Strategy: Why real estate web portals need you!

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Education & Training with tech4REpros

Two years ago, there was a lot of buzz about outside companies trying to develop real estate web portals.  Would they attempt to replace agents the way online travel portals had replaced travel agents or would they merely steal viewers from agent websites and then sell those viewers back to agents through sponsorships?  Two years later the same questions remain, but a lot has changed in the growing real estate web portal sector.

Online Listings Are Now A Commodity

Trulia was one of the first outside sites with online listings.  Last year Zillow joined the online listings derby.  Six months ago, Zillow announced that they had almost 1 million listings.  Two months ago, Overstock opened their new real estate marketplace with over 2.5 million listings.  Clearly online listings have become a commodity.  There are more than a dozen real estate web portals that now include listings.  Most of these sites reserve the right to edit and sublicense your listings to other sites, so no matter where you or your broker send the listing, it will probably end up on most of the sites anyway.  If the same listings are available everywhere, how will real estate web portals attract consumers?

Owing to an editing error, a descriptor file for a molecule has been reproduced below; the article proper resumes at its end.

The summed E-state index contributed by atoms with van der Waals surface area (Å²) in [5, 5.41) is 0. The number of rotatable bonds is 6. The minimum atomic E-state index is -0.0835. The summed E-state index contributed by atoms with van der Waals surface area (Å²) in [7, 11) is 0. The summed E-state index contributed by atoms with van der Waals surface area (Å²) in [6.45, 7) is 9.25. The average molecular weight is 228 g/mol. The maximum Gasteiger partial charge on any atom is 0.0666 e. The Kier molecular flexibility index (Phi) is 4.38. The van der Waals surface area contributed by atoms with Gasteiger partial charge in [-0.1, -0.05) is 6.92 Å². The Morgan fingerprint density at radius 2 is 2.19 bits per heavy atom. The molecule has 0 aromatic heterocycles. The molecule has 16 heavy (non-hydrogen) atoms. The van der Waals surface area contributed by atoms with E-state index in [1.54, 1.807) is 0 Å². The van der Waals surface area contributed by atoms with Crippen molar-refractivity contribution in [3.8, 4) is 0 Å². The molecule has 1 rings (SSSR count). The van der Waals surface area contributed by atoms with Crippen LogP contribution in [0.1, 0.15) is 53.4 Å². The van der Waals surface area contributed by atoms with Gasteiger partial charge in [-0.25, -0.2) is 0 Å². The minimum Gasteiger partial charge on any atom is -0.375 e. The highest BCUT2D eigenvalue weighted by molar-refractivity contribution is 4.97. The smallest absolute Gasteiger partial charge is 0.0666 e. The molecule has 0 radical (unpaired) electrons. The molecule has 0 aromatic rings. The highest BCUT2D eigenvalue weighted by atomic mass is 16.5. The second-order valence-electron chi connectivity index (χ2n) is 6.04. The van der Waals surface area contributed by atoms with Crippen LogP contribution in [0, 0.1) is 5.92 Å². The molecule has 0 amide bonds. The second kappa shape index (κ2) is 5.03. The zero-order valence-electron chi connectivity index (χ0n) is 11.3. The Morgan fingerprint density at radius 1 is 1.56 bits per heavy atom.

Online Property Valuations Are Now A Commodity

Zillow's property valuation "Zestimates" were a great source of consternation when they debuted two years ago.  Consumers loved the ability to see how much their home was supposedly worth, but real estate professionals disliked valuations that were based on incomplete data and a "one size fits all" formula.  These days Zillow has access to more data and they have refined their formula, but it hardly matters.  Competing real estate web portals carry online property valuations from Zillow, CyberHomes, and Eppraisal all on the same page.  As with listings, it appears Zillow sublicenses their Zestimates. This raises an obvious question.  Why settle for one valuation when you can compare several at once?  If property valuations are available everywhere, how will real estate web portals attract consumers?